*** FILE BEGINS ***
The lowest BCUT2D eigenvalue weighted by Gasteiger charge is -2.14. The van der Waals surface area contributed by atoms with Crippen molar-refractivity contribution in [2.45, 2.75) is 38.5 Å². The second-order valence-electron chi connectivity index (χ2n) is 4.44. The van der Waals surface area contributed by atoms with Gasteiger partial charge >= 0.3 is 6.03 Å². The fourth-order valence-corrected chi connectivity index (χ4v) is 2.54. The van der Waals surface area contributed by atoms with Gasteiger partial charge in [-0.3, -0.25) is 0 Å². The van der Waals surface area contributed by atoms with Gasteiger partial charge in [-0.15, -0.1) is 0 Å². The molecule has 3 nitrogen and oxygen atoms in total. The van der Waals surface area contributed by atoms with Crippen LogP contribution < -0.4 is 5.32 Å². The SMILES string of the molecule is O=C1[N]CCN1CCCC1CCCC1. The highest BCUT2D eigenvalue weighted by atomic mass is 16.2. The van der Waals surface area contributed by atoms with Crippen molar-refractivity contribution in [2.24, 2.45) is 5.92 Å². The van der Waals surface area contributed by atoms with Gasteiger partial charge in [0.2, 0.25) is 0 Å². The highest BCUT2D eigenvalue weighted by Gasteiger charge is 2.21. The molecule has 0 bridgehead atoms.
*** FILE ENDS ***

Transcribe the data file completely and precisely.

The lowest BCUT2D eigenvalue weighted by Gasteiger charge is -2.14. The van der Waals surface area contributed by atoms with Crippen molar-refractivity contribution in [2.45, 2.75) is 38.5 Å². The second-order valence-electron chi connectivity index (χ2n) is 4.44. The van der Waals surface area contributed by atoms with Gasteiger partial charge >= 0.3 is 6.03 Å². The fourth-order valence-corrected chi connectivity index (χ4v) is 2.54. The van der Waals surface area contributed by atoms with Gasteiger partial charge in [-0.3, -0.25) is 0 Å². The van der Waals surface area contributed by atoms with Gasteiger partial charge in [-0.15, -0.1) is 0 Å². The molecule has 3 nitrogen and oxygen atoms in total. The van der Waals surface area contributed by atoms with Crippen LogP contribution < -0.4 is 5.32 Å². The SMILES string of the molecule is O=C1[N]CCN1CCCC1CCCC1. The highest BCUT2D eigenvalue weighted by atomic mass is 16.2. The van der Waals surface area contributed by atoms with Crippen molar-refractivity contribution in [2.24, 2.45) is 5.92 Å². The van der Waals surface area contributed by atoms with Gasteiger partial charge in [0.2, 0.25) is 0 Å². The highest BCUT2D eigenvalue weighted by Gasteiger charge is 2.21. The molecule has 0 bridgehead atoms.